The product of the hydrogenation and deoxygenation reaction zone is contacted with an isomerization catalyst in the presence of hydrogen at isomerization conditions to isomerize the normal paraffins to branched paraffins. Only minimal branching is required, enough to overcome cold-flow problems of the normal paraffins. Since attempting for significant branching runs the risk of high degree of undesired cracking, the predominant isomerized product is a mono-branched hydrocarbon.
The isomerization of the paraffinic product can be accomplished in any manner known in the art or by using any suitable catalyst known in the art. Suitable catalysts comprise a metal of Group VIII (IUPAC8-10) of the Periodic Table and a support material. Suitable Group VIII metals include platinum and palladium, each of which may be used alone or in combination. The support material may be amorphous or crystalline Suitable support materials include amorphous alumina, amorphous silica-alumina, ferrierite, ALPO-31, SAPO-11, SAPO-31, SAPO-37, SAPO-41, SM-3, MgAPSO-31, FU-9, NU-10, NU-23, ZSM-12, ZSM-22, ZSM-23, ZSM-35, ZSM-48, ZSM-50, ZSM-57, MeAPO-11, MeAPO-31, MeAPO-41, MgAPSO-11, MgAPSO-31, MgAPSO-41, MgAPSO-46, ELAPO-11, ELAPO-31, ELAPO-41, ELAPSO-11, ELAPSO-31, ELAPSO-41, laumontite, cancrinite, offretite, hydrogen form of stillbite, magnesium or calcium form of mordenite, and magnesium or calcium form of partheite, each of which may be used alone or in combination. ALPO-31 is described in U.S. Pat. No. 4,310,440. SAPO-11, SAPO-31, SAPO-37, and SAPO-41 are described in U.S. Pat. No. 4,440,871. SM-3 is described in U.S. Pat. No. 4,943,424; U.S. Pat. No. 5,087,347; U.S. Pat. No. 5,158,665; and U.S. Pat. No. 5,208,005. MgAPSO is a MeAPSO, which is an acronym for a metal aluminumsilicophosphate molecular sieve, where the metal Me is magnesium (Mg). Suitable MgAPSO-31 catalysts include MgAPSO-31. MeAPSOs are described in U.S. Pat. No. 4,793,984, and MgAPSOs are described in U.S. Pat. No. 4,758,419. MgAPSO-31 is a preferred MgAPSO, where 31 means a MgAPSO having structure type 31. Many natural zeolites, such as ferrierite, that have an initially reduced pore size can be converted to forms suitable for olefin skeletal isomerization by removing associated alkali metal or alkaline earth metal by ammonium ion exchange and calcination to produce the substantially hydrogen form, as taught in U.S. Pat. No. 4,795,623 and U.S. Pat. No. 4,924,027. Further catalysts and conditions for skeletal isomerization are disclosed in U.S. Pat. No. 5,510,306, U.S. Pat. No. 5,082,956, and U.S. Pat. No. 5,741,759.
The isomerization catalyst may also comprise a modifier selected from the group consisting of lanthanum, cerium, praseodymium, neodymium, samarium, gadolinium, terbium, and mixtures thereof, as described in U.S. Pat. No. 5,716,897 and U.S. Pat. No. 5,851,949. Other suitable support materials include ZSM-22, ZSM-23, and ZSM-35, which are described for use in dewaxing in U.S. Pat. No. 5,246,566 and in the article entitled “New molecular sieve process for lube dewaxing by wax isomerization,” written by S. J. Miller, in Microporous Materials 2 (1994) 439-449. The teachings of U.S. Pat. No. 4,310,440; U.S. Pat. No. 4,440,871; U.S. Pat. No. 4,793,984; U.S. Pat. No. 4,758,419; U.S. Pat. No. 4,943,424; U.S. Pat. No. 5,087,347; U.S. Pat. No. 5,158,665; U.S. Pat. No. 5,208,005; U.S. Pat. No. 5,246,566; U.S. Pat. No. 5,716,897; and U.S. Pat. No. 5,851,949 are hereby incorporated by reference.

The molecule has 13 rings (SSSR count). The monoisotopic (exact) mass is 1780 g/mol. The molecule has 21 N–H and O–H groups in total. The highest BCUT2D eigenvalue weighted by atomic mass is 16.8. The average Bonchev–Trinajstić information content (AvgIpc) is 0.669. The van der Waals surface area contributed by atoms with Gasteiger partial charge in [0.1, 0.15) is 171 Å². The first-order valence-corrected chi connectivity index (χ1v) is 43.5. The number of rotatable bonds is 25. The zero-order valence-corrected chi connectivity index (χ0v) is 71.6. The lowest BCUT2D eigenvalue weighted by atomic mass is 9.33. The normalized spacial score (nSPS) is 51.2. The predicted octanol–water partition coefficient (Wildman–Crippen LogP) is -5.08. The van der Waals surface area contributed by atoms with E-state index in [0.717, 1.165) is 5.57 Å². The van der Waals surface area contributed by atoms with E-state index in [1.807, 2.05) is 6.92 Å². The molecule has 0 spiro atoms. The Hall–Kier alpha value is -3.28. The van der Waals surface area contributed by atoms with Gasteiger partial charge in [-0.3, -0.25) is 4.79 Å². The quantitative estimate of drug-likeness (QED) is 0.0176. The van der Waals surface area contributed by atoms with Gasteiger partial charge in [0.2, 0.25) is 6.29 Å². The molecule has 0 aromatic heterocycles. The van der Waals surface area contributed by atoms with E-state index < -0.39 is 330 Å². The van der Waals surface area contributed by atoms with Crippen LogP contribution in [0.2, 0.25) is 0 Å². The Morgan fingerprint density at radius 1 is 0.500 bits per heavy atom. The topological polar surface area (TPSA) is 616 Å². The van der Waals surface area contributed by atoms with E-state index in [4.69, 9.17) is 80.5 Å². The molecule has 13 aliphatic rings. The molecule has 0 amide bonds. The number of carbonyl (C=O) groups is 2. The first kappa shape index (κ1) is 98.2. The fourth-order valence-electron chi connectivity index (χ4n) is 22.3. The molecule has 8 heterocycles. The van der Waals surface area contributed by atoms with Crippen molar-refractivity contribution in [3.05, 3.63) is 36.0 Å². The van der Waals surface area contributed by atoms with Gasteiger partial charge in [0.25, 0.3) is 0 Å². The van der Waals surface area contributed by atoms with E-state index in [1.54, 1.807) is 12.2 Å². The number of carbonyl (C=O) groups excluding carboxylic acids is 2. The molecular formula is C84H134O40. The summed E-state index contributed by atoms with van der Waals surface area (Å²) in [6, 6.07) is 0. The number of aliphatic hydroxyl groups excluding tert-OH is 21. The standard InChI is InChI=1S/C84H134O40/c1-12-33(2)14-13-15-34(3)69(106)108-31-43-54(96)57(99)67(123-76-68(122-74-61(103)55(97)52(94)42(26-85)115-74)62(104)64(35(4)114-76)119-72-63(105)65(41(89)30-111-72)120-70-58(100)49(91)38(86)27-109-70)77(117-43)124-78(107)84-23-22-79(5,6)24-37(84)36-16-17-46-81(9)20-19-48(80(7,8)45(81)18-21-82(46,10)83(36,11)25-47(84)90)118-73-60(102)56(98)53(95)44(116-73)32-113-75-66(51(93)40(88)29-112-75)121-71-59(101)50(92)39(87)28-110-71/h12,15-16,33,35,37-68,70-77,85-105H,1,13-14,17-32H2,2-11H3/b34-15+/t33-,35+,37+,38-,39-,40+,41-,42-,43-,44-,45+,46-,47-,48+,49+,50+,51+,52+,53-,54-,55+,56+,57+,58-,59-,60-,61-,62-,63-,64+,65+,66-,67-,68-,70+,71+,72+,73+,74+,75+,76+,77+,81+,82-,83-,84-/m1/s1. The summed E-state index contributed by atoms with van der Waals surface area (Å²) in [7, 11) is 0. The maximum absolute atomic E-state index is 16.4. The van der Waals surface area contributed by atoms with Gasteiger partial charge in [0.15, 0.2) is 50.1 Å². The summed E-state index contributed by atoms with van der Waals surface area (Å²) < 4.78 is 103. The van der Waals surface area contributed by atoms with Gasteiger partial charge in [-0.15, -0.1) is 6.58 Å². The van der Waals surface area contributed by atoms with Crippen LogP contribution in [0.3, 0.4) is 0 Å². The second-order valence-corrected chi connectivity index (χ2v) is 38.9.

U.S. Pat. No. 5,444,032 and U.S. Pat. No. 5,608,968 teach a suitable bifunctional catalyst which is constituted by an amorphous silica-alumina gel and one or more metals belonging to Group VIIIA, and is effective in the hydroisomerization of long-chain normal paraffins containing more than 15 carbon atoms. U.S. Pat. No. 5,981,419 and U.S. Pat. No. 5,908,134 teach a suitable bifunctional catalyst which comprises: (a) a porous crystalline material isostructural with beta-zeolite selected from boro-silicate (BOR-B) and boro-alumino-silicate (Al-BOR-B) in which the molar SiO2:Al2O3 ratio is higher than 300:1; (b) one or more metal(s) belonging to Group VIIIA, selected from platinum and palladium, in an amount comprised within the range of from 0.05 to 5% by weight. Article V. Calemma et al., App. Catal. A: Gen., 190 (2000), 207 teaches yet another suitable catalyst.
The isomerization catalyst may be any of those well known in the art such as those described and cited above. Isomerization conditions include a temperature of about 150° C. to about 360° C. and a pressure of about 1724 kPa absolute (250 psia) to about 4726 kPa absolute (700 psia). In another embodiment the isomerization conditions include a temperature of about 300° C. to about 360° C. and a pressure of about 3102 kPa absolute (450 psia) to about 3792 kPa absolute (550 psia). Other operating conditions for the isomerization zone are well known in the art.
The final effluent stream, i.e. the stream obtained after all reactions have been carried out, is now processed through one or more separation steps to obtain a purified hydrocarbon stream useful as a diesel boiling range fuel or fuel blending component. If a single stage process was used for both deoxygenation and isomerization, it is likely that the final effluent stream comprises both a liquid and a gaseous component, and so the liquid and gaseous components are separated using a separator such as a cold separator. If deoxygenation and isomerization were conducted in separate stages, the final effluent stream may not have much of a gaseous component, thus not requiring separation. The liquid component comprises the product hydrocarbon stream useful as a diesel fuel. Further separations may be performed to remove naphtha and LPG from the product hydrocarbon stream. The separated gaseous component comprises mostly hydrogen and the carbon dioxide from the decarboxylation reaction. The carbon dioxide can be removed from the hydrogen by means well known in the art, reaction with a hot carbonate solution, pressure swing absorption, etc. Also, absorption with an amine in processes such as described in co-pending applications U.S. A No. 60/093,792 and U.S. A No. 60/973,816, hereby incorporated by reference, may be employed. If desired, essentially pure carbon dioxide can be recovered by regenerating the spent absorption media. The hydrogen remaining after the removal of the carbon dioxide may be recycled to the reaction zone where hydrogenation primarily occurs and/or to any subsequent beds/reactors.